Raising Steam – Terry Pratchett

It seems that even the very wise have neglected to take notice of one rather important goddess… Pippina, the lady with the Apple of Discord. She knows that the universe, while it requires rules and stability, also needs just a tincture of chaos, the unexpected, the surprising. Otherwise it would be a mechanism – a wonderful mechanism, ticking away the centuries, but with nothing different happening.

I almost wondered if I could get away without writing this one, I borrowed this and Snuff from my dad to complete the series following Sir Terry’s death. Snuff was classic Pratchett, laugh out loud funny, but this, returning to the world of Moist Von Lipwig, seemed clunky, My bold assertion about Pratchett’s ability to follow a formula without it being boring seemingly made too soon, as here Pratchett follows his own formula, the Von Lipwig formula, where Vetinari pulls him in to oversee the introduction of the railway to the discworld, while in the background the Grags, traditional dwarves hell bent on keeping dwarves traditional rumble along causing disruption and taking over the throne.

Perhaps more importantly, Vetinari finally overcomes the Times crossword compiler, as every tyrant should, just for the look of the thing, and realises the inevitability of the railway and the revolution it will cause, whilst Moist revels in being in the eye of the revolution, working the hustle (albeit a legal one, mostly) keeping his hands on all the levers, as it were. What keeps Raising Steam enjoyable is the interplay between Vimes and Moist, two key discworld protagonists who get almost equal billing for much of the book. Vimes has been built up over pretty much the whole series of the discworld and it’s interesting seeing him interact closely with a fairly new central character who Pratchett obviously thought had legs. While drafting this review I had a thought that perhaps it might have been a handover, Vimes representing the old, archaic Ankh-Morpork, and Moist pushing, cajoling and enticing it into the future, with Vetinari pulling the strings of both in the background.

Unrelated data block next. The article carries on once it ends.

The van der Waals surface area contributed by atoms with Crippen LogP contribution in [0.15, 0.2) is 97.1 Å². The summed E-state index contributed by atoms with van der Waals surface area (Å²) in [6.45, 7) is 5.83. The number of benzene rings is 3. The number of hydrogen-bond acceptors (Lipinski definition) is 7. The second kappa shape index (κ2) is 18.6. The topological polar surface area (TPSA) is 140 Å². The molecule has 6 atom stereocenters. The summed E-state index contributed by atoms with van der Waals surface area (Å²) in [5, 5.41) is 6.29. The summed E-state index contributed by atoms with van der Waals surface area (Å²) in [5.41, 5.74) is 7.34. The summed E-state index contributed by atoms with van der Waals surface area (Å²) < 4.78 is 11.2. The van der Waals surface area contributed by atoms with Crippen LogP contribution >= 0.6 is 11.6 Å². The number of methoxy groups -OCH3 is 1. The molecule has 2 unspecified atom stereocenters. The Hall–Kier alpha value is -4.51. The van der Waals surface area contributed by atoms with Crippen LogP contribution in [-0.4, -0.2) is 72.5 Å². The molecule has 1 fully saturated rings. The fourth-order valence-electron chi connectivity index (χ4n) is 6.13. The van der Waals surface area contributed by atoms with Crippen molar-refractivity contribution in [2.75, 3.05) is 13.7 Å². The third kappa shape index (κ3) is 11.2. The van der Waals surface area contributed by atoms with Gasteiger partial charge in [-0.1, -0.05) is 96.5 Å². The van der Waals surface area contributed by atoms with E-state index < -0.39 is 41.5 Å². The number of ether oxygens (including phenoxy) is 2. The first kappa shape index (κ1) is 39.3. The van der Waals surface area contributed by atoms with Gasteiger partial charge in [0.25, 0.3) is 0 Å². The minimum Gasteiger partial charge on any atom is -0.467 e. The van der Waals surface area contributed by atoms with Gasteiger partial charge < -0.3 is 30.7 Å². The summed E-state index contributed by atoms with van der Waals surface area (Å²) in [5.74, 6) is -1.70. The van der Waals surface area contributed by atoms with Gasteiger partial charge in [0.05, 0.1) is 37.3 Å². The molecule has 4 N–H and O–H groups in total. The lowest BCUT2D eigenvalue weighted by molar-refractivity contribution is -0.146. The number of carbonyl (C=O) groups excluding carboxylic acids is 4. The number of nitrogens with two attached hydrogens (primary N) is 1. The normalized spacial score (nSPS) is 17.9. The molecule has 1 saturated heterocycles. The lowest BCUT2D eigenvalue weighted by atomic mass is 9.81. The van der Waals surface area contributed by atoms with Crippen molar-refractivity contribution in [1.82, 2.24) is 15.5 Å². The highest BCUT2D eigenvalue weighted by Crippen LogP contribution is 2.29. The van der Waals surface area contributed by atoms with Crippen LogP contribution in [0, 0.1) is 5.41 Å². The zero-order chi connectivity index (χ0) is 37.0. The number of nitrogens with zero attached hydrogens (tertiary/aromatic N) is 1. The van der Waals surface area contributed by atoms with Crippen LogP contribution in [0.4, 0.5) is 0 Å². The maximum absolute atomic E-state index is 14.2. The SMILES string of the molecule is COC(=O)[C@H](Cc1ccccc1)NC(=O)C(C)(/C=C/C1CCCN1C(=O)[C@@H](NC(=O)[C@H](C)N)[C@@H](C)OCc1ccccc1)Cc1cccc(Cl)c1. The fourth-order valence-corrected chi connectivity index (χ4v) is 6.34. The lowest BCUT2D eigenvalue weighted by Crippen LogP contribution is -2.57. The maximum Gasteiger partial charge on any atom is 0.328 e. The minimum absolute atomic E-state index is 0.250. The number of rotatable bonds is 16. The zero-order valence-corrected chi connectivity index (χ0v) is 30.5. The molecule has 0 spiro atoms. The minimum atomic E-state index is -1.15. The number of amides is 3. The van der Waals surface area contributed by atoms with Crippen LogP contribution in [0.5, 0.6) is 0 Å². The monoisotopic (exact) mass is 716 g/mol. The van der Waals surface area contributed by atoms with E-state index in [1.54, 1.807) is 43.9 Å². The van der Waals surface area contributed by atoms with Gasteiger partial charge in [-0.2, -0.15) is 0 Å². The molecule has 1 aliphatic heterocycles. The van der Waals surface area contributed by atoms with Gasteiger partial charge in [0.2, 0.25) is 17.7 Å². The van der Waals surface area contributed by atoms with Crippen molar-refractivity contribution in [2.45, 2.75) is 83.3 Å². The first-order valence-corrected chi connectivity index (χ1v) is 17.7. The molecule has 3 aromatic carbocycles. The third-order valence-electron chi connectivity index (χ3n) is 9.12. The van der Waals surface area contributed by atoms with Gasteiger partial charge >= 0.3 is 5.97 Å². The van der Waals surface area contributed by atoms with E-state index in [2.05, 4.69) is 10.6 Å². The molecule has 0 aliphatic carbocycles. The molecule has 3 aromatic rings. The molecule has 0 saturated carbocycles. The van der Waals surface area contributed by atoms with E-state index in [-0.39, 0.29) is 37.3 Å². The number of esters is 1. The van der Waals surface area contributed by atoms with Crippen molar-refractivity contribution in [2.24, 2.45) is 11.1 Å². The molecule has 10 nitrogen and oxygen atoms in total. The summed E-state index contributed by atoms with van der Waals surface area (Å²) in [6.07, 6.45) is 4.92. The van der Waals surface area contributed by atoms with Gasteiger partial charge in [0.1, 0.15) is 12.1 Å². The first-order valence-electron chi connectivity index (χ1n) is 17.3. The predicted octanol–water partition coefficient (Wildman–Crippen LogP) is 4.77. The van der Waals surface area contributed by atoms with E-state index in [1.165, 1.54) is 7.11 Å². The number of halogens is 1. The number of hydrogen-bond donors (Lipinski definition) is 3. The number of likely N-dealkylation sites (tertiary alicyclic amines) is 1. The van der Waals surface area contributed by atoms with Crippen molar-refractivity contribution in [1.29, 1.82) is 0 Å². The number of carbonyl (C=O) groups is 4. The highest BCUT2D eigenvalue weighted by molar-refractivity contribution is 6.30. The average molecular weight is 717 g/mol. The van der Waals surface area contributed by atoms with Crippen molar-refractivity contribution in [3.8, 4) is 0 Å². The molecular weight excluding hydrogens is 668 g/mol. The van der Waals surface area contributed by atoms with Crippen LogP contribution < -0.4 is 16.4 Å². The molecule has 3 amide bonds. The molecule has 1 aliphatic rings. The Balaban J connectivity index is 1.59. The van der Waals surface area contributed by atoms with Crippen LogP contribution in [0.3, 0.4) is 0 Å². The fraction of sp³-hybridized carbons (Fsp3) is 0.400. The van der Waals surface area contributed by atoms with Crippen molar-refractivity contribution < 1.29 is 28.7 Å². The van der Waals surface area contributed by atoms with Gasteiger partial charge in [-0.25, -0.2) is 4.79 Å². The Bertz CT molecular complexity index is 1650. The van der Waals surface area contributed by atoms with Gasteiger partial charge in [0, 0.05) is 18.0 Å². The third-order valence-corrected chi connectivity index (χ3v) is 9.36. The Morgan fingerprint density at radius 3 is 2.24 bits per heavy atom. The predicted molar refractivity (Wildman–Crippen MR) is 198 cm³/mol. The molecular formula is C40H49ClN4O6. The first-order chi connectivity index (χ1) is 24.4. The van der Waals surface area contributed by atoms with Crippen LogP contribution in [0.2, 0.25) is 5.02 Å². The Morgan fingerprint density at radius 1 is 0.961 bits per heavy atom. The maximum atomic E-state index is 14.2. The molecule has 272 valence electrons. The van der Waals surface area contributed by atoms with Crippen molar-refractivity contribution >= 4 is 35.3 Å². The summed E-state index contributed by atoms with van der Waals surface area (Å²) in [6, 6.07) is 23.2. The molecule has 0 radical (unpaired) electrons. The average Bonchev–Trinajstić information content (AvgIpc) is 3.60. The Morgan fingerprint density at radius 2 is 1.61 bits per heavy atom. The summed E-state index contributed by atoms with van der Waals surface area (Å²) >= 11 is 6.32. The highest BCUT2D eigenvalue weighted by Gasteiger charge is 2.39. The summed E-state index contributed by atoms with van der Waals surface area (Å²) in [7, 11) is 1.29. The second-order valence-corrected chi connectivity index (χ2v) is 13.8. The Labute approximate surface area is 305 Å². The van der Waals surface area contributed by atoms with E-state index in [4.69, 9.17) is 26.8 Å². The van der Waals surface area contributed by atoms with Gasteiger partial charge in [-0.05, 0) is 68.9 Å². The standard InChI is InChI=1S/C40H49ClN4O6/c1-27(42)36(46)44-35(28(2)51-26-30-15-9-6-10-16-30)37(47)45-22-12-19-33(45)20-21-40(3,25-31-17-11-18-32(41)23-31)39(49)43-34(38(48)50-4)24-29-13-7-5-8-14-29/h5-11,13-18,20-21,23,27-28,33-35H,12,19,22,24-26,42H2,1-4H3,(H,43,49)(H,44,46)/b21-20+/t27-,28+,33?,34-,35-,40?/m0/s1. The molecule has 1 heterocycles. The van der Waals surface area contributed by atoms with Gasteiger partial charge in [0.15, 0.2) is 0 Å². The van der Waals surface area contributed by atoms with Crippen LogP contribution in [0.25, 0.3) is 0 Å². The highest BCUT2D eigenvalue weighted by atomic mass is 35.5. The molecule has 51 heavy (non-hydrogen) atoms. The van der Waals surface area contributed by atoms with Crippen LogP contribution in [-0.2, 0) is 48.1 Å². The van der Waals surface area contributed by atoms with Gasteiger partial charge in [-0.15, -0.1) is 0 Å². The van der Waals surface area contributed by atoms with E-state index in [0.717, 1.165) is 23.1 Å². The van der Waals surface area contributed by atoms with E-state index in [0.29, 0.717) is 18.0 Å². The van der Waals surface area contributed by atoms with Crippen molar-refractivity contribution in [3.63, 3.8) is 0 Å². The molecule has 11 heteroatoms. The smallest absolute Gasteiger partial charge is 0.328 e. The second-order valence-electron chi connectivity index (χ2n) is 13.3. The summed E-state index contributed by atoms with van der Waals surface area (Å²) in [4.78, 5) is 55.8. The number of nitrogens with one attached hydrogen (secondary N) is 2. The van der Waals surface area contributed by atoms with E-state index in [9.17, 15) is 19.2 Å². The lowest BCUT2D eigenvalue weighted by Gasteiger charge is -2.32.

The last few books have introduced a lot of modernity to the discworld, through Pratchett’s wonderfully cutting and satirical eye but sadly for me the introduction of the railway seemed to run through the motions. There are some brilliant laugh out loud moments throughout the book and the pull of the steam engine is wonderfully played up but this seemed less like a discworld book and more like a normal novel, rushing along literally like a train to it’s conclusion, and that’s the first time I’ve felt that way about a discworld novel.

Even so, I would still recommend this if you’re a Pratchett fan, I’ve not come across anyone in the world who writes like him, and I would love to even spend one day on the discworld, so vividly did he bring it to life, and yes, I reckon I would take the Ankh Morpok Hygienic Railway.

Dick just loved talking about Iron Girder and everything else to do with locomotion, but he was a straightforward man and the press of the Sto Plains could eat up for lunch a straightforward man if he wasn’t careful. Moist, on the other hand, in the vicinity of the press, was as straightforward as a sackful of kaleidoscopes.